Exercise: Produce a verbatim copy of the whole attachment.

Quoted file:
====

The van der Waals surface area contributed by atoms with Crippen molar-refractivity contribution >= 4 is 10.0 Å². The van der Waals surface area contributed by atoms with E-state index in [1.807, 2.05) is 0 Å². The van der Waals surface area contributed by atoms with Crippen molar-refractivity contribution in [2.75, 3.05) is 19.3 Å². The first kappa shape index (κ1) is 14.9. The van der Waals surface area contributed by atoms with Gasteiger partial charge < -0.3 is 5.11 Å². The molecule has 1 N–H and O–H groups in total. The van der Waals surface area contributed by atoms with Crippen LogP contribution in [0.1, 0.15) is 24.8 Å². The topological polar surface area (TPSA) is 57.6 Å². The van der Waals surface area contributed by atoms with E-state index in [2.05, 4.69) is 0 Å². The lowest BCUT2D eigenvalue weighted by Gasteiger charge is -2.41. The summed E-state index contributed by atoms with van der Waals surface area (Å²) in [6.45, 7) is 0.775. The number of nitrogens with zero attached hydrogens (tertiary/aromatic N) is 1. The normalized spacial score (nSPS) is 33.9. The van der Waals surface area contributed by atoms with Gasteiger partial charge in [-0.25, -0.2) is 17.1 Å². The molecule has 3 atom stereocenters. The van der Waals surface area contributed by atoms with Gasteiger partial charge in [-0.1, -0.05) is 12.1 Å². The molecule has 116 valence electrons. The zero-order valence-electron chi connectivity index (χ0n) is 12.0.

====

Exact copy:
The van der Waals surface area contributed by atoms with Crippen molar-refractivity contribution >= 4 is 10.0 Å². The van der Waals surface area contributed by atoms with E-state index in [1.807, 2.05) is 0 Å². The van der Waals surface area contributed by atoms with Crippen molar-refractivity contribution in [2.75, 3.05) is 19.3 Å². The first kappa shape index (κ1) is 14.9. The van der Waals surface area contributed by atoms with Gasteiger partial charge < -0.3 is 5.11 Å². The molecule has 1 N–H and O–H groups in total. The van der Waals surface area contributed by atoms with Crippen LogP contribution in [0.1, 0.15) is 24.8 Å². The topological polar surface area (TPSA) is 57.6 Å². The van der Waals surface area contributed by atoms with E-state index in [2.05, 4.69) is 0 Å². The lowest BCUT2D eigenvalue weighted by Gasteiger charge is -2.41. The summed E-state index contributed by atoms with van der Waals surface area (Å²) in [6.45, 7) is 0.775. The number of nitrogens with zero attached hydrogens (tertiary/aromatic N) is 1. The normalized spacial score (nSPS) is 33.9. The van der Waals surface area contributed by atoms with Gasteiger partial charge in [-0.25, -0.2) is 17.1 Å². The molecule has 3 atom stereocenters. The van der Waals surface area contributed by atoms with Gasteiger partial charge in [-0.1, -0.05) is 12.1 Å². The molecule has 116 valence electrons. The zero-order valence-electron chi connectivity index (χ0n) is 12.0.